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How It All Began

This journey began in 2010 during Hackney Wicked Arts Festival where I live. I dragged a two ring Baby Belling table top stove outside my front door onto a small table and cooked up a huge pot of peanut butter stew with some just ripe plantains frying up next to it. My friend Ruth made a sign 'Zoe's Peanut Butter Stew' which we hung on the gate. The piquant smell of rich and spicy scotch bonnet infused peanut soup drew people over to our studio which was being used as a gallery space. It created a social gathering and a lot of conversation about Ghanaian food which almost no one eating had heard of.  "You should do this again" customers and friends suggested. "Yeah maybe" was my unenthused reply - it had been fun though what did I know about catering? Nevertheless the following year over the same festival weekend we transformed our live/work studio into a restaurant space, making tables and benches and getting second hand plates and cutlery from Roman Road. I went to Ridley Road market and bought a tonne of colourful West African fabrics. I started to create a Spotify playlist of Afro beat and Hi life to provide ambience to the feasting and that weekend we sold out repeatedly. By the end I had a mailing list of over 200 people wanting to book again to eat Ghanaian food in my living room. And so the supper clubs were born, the supper clubs became event catering and pop up enquiries,  then streetfood pitches, kitchen residencies across London and Berlin then a restaurant in Brixton and now a cookbook and 6 month kitchen residency at the Sun and 13 Cantons in Soho an area of London where we hope to open a new site in the next 12 months.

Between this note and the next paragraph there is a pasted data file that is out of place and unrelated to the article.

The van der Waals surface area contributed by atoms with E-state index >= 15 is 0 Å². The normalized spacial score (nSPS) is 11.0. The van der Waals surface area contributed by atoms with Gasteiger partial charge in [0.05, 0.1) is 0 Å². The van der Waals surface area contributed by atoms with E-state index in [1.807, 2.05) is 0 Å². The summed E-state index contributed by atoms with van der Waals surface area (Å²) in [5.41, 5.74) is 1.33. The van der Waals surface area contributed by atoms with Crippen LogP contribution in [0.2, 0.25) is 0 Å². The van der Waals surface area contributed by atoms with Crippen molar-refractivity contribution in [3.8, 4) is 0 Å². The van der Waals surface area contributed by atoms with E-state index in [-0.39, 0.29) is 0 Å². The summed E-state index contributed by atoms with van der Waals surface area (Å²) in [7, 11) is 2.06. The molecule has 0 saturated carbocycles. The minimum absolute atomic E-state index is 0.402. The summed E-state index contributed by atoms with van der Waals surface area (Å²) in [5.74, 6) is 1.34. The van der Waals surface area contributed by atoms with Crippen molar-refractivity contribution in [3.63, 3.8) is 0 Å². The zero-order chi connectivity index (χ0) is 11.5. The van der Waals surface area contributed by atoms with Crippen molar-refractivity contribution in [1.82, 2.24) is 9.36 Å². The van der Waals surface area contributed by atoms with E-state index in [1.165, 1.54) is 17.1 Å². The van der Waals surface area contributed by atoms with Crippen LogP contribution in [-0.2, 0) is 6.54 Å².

I deepened my understanding of West African cuisine after a trip in 2013 to visit my extended family in Ghana and research both recipes and family history for my MA in Creative and Life Writing. I spent time exploring recipes in my grandmother’s kitchen and at the famous Kaneshi street market, where I met with cooks who shared their own takes on traditional recipes.

Zoe’s Ghana Kitchen has always been about taking people on and sharing this amazing food journey - it’s about encouraging people to seek out new cultures through food and get people cooking and tasting African flavours both at home and when dining out. I want to see a world as well acquainted with Jollof as they are with tacos and a high street as diverse in its African cuisines as it is with it with Pan and South Asian food.

The journey continues and so does my passion to bring even more food from across Africa to the masses.

My debut cookbook “Zoe’s Ghana Kitchen” is published by Octopus Books and available to buy on Amazon now - just click the link below.